Richard Swift’s art has a place in an American lineage of primal, urgent outsider art that can be traced from Walt Whitman to Kerouac, from Bo Diddley to Captain Beefheart, from Bill Traylor to Royal Robertson. It is the kind of art that can only come to pass when the rest of the world is deep into REM and old death comes creeping in at a man from the shadows. (more…)
Please join us January 17 at the Downtown Cafe as we collaborate with Nationale to host a reading by three rising stars of the Portland writing community. Joseph Mains, Zachary Schomburg and Drew Scott Swenhaugen will all read from recent works.
One of the most moving experiences we can have as human beings is that of mystery.
We fall in love and suddenly our insides become outer space. We are in Portland and dreaming of Austin or we are in Virginia and dreaming of Tennessee. It’s the profound experience of the “other”. There’s a statement I have often overheard in galleries and museums that tie up this experience in a perfect colloquial bow: I don’t get it but I love it, or any hundreds of derivations: I don’t get it but it feels good, I don’t get it but…wow!
This reaction is a human reaction and often experienced, or vocalized, in our relationship with music, dance, film, and visual art. So it seems strange to me that we do not allow ourselves this same sort of ecstatic experience with the reading of poetry. With poetry the above declarations too often end with I don’t get it. There seems to be an expectation that poetry should be, if at first a kind of puzzle, something that is, in the end, figured out; an art form that is best experienced via autopsy. The body of the poem is placed in front of us and we are to cut it open and “figure” it out— when was it born? What was its meaning in life? How did it die?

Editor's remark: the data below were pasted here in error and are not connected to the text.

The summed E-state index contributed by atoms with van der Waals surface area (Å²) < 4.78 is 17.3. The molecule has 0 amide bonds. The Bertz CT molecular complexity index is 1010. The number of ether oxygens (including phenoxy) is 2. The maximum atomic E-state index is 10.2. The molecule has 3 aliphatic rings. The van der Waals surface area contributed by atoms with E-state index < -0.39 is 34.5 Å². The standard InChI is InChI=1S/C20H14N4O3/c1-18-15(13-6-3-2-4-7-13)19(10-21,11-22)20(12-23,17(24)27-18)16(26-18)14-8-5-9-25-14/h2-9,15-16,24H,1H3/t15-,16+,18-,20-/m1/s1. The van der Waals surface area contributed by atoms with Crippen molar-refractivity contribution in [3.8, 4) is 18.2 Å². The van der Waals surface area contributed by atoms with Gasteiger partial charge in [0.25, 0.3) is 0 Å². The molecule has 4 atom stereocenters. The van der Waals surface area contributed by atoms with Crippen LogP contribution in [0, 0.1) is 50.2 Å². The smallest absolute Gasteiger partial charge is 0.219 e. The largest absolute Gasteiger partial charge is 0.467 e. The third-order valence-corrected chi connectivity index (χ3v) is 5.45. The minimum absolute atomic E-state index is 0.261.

I would like to argue for the embrace of a more mysterious, inexplicable, and unsolved experience of poetry. Let’s be in love!
January 17 at 7pm
Stumptown Downtown, 128 SW 3rd Ave, Portland, OR
Embroidered and cut fabric works
In these pieces of freehand embroidery on tulle and linen, Emily explores images from her dreams. The fabric forms assume shapes of pillows, wrappings, and coverings, but with their sheer quality, expose what is underneath. The layers of stitching overlap, and in the right light cast shadows on the wall and on itself.
In these pieces she also experiments with cutting out shapes and forms, faces, and hands. Cutting them out of the bigger picture and displacing them. Sometimes dreams feel that way, you are in one place and it is beautiful, and then immediately you are somewhere else, with no explanation.
Opening Reception 4-6pm Sunday, January 20th.
4525 SE Division Street
Portland, OR 97206
In this collection of portraits Caleb Walter Reed has been inspired by his partner’s Christian faith. The work is a dialogue between his less spiritual experience of the world and his partner’s connection to religious tradition. Most of the models for these portraits have been reinvented as saints, particularly beheaded martyrs, and therefore become less about the actual portrait and more about these individuals as just heads.
Opening Reception is 4-6pm Sunday, January 13th with music by The Strangled Darlings.
3356 SE Belmont St.
Portland, OR 97214
“I started this work two years ago when I first moved to Portland. For the first year I mostly painted patterns and mandalas with india ink. I started using a compass to make my circles more balanced and would often grid my compositions with a ruler. Last summer I started trying to incorporate gauche and watercolor. I have been using lacquer-based inks for my outline and detail areas. Lately with the newest stuff I have been combining the patterns with figures. I like the effect and am really enjoying the process. I hope you enjoy it too.” – Zachary Marvick
How to Make Millions While You Sleep runs through the end of the month at the Belmont cafe.